There are a lot of steps in the process when you’re
call to a salesperson? Some things are fairly obvious and some are not. Here are six ways to prepare so you can get the most information out of one phone
- Do Your Research. Do an internet search for reviews on the software you are considering. I’m sure you already do that for those flat screen TVs, laptops, cars, etc. There is a tremendous amount of information out there on the products available to businesses. It is a disservice to yourself to not take advantage of it.
- Visit the Company’s Web Site. Read the white papers and visit the links on the site. If an organization is noted in a white paper or if the company lists their clients on their website, make a call. I can’t guarantee the clients will be receptive to talk to you about the company, but it’s worth a shot. Of course, always be respectful of people’s time.
- Ask Your Suppliers What Software Applications They Use. That type of feedback is invaluable. You already have a relationship with them - ask what system they use for financials, distribution, etc.
- Limit the Number of ERP Systems Considered.
I’ve run into organizations that will evaluate up to 10 different packages! That’s a hard process to manage and to keep track of the nuanced differences between each one. I recommend you limit your search to no more than 4.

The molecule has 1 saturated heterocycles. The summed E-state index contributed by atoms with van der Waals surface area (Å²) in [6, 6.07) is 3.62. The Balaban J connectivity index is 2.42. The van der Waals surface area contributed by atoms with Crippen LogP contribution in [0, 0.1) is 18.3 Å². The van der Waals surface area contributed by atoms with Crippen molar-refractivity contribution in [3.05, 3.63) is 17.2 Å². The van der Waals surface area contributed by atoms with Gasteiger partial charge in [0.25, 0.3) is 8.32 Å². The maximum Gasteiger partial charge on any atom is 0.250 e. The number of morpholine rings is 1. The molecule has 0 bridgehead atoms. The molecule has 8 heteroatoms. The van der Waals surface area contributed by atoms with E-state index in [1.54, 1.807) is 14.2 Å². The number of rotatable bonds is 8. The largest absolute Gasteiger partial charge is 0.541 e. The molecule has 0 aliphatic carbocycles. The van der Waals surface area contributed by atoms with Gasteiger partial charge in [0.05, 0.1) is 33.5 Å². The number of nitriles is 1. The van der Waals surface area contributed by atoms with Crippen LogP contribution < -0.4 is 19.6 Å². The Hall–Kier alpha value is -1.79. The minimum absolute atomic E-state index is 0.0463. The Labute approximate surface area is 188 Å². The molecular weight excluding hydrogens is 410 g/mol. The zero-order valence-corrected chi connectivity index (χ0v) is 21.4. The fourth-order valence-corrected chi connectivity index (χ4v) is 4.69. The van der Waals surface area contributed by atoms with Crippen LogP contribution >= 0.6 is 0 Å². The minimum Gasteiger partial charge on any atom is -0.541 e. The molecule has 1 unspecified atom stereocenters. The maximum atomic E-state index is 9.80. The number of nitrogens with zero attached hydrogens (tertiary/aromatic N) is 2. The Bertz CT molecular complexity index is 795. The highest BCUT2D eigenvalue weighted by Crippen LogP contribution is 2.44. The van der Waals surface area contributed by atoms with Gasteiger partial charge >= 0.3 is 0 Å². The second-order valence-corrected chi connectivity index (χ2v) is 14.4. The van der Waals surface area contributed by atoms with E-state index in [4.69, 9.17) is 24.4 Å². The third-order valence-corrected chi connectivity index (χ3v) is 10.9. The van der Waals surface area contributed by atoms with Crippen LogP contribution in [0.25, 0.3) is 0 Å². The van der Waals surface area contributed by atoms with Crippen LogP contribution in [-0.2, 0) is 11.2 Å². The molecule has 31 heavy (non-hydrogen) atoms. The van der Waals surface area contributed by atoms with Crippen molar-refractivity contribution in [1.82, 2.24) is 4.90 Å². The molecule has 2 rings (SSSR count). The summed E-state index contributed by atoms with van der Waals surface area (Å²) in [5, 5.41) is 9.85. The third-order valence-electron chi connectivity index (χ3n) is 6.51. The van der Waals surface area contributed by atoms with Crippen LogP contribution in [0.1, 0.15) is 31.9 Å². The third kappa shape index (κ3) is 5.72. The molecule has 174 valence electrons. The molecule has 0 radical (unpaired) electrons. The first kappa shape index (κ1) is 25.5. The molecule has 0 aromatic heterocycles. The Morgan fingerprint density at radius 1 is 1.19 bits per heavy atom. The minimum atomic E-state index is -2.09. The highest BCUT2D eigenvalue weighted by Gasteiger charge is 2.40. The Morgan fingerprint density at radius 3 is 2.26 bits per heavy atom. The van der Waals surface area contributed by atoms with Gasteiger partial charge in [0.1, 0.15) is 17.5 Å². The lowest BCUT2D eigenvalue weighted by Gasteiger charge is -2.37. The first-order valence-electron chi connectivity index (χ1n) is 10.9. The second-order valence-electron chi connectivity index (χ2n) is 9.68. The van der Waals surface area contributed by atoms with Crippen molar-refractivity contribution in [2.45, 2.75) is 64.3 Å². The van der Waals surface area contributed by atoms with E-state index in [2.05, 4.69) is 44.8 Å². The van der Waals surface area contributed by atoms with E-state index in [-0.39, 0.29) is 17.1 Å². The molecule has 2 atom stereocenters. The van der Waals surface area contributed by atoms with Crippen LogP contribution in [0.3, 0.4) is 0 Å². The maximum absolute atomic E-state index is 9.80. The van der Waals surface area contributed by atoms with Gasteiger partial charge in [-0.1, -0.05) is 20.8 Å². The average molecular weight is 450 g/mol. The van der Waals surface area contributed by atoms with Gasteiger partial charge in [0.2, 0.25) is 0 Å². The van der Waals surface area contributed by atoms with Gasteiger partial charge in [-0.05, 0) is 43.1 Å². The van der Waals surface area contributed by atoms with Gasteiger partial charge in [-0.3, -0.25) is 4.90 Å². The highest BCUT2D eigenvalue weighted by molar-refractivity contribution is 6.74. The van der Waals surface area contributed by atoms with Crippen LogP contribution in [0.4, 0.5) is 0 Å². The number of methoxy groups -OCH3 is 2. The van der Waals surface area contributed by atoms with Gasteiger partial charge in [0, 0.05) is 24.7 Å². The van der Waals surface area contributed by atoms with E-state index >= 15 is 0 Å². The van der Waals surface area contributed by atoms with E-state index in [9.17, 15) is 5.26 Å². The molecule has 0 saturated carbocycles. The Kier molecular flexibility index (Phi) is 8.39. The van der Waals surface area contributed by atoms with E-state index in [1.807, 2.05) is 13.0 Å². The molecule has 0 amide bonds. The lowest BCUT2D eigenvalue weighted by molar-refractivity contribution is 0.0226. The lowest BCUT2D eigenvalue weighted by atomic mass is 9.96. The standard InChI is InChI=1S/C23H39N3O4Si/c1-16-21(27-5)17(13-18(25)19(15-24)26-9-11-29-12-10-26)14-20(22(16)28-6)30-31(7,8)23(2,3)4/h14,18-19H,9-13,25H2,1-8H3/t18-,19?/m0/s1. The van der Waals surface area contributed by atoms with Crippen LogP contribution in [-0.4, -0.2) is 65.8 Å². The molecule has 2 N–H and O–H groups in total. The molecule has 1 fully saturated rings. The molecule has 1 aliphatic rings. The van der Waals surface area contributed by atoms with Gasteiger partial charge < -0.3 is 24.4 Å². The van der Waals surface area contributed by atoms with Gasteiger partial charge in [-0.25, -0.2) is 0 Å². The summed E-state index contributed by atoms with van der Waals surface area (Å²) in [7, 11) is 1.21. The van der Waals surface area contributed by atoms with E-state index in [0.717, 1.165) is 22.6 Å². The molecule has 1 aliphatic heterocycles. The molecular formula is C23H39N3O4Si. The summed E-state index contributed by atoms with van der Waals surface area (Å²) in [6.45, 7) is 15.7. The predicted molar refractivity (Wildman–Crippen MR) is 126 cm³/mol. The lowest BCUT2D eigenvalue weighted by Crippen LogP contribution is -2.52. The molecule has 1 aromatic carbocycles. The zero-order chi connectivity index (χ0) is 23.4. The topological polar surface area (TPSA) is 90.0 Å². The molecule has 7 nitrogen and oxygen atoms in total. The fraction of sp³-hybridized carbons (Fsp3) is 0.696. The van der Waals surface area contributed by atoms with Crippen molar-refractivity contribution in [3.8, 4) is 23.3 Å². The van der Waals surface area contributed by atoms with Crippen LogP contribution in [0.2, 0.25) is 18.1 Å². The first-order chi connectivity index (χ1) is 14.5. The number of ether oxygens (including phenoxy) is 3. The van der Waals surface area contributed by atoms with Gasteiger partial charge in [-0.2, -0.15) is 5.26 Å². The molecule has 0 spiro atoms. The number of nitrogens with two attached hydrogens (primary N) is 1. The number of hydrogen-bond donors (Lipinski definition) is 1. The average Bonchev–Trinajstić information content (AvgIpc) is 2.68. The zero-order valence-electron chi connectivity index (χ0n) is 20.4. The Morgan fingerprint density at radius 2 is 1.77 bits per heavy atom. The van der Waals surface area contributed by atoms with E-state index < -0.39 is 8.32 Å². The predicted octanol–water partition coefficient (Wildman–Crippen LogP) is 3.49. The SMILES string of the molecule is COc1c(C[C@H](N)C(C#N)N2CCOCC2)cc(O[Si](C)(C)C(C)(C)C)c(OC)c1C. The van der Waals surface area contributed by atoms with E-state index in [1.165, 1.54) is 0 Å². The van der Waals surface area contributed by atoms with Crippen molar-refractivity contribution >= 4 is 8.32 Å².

- Don’t Just Focus On Features And Functionality.
Let’s face it; if you are looking for an ERP package all of the competing products handle GL, receivables, and payables in an efficient manner.
The same can be said for order processing and other customer-related activities. I’m not suggesting that you ignore functionality, but also focus on
the software company. How stable are they? Will they be around for the long term? How much do they invest in R&D? How often are there new releases?
- Create A Needs Document. I find that a number of organizations either do not have a written document of requirements or it was slapped together
without any input from key people. I’m not saying that you should create a formal RFP, but having a requirements check list will help you keep on track with your discussions with the salesperson. Sharing that document with the salesperson is also very valuable since it helps with understanding your needs and opens the door to greater discovery.
The vendor understands that selecting a new software package is a bet-your-business decision. The vendor’s goal is to implement a system that exceeds your requirements and expected business outcomes. Therefore, these goals must be crystal clear in the minds of both the customer and the vendor.
By Sherwood Systems –